Is the desire for righteousness a bad thing?
Shouldn’t our actions be so good and above reproach that people will notice and wonder what makes us different?
While James 2 states that that “faith without works is dead”, in Isaiah 64 we are told that all our righteous acts are like “filthy rags”. Of course, we can’t just grab Bible verses for our own purposes without understanding context, the writer, the audience etc., but this type of contradictory language is pervasive in the Bible. Jesus curses the tree that doesn’t bear fruit, but tears apart the Pharisees for parading their prayers and actions to make themselves look good.
This has always been a difficult balancing act for me. I can quickly fall into the trap of feeling good about my own “works”, but it shouldn’t be an issue. Sure, my feeble attempts at “righteousness” are not a bad thing, in and of themselves. We are taught to use whatever gifts we have for the kingdom. What I need, though, is to go back to the same things I have taught over and over to high school kids in catechism class: Salvation comes before service and grace comes before gratitude. Remembering that both salvation and grace are gifts that are not contingent on anything I do gives the proper motivation for doing my best to serve in any way I can.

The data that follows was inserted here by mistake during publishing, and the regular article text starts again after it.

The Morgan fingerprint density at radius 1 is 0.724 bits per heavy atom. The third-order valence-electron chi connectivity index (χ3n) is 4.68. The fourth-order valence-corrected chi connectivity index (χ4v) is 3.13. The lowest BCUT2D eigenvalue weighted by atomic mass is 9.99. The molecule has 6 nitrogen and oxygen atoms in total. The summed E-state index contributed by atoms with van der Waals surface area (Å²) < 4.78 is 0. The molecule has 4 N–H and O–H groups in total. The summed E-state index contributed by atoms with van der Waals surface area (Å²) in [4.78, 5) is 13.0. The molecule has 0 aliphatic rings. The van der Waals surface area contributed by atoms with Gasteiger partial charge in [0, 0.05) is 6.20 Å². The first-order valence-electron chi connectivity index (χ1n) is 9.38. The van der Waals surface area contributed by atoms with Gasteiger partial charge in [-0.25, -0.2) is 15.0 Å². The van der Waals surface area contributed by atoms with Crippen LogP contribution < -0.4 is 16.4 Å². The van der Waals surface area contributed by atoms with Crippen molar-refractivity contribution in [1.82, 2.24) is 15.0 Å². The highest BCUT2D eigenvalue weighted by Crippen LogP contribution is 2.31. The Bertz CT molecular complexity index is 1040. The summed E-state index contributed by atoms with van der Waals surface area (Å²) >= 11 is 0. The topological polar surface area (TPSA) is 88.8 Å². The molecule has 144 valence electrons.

The gift of righteousness is just one of many layers of the ultimate gift in the form of Jesus Christ that we celebrate at Christmas. It is not a reward, a bonus, a prize or a participation award for what we do–or for even trying! It is a gift that has been bought and paid for only through His life, death and resurrection. He stands in our place. That is the only way we become truly righteous before the Father, and it is all we need.
More often than not, the aspect of this gift that I need the most is forgiveness for when I start feeling that I am doing a pretty good job on my own. We all need to be reminded that this gift is constantly offered to all of us not only during this Christmas season but all year long, regardless of how we are doing in our own quest for righteousness. We need only to accept it through faith in the One who gives it. Then we can begin to serve with gratitude.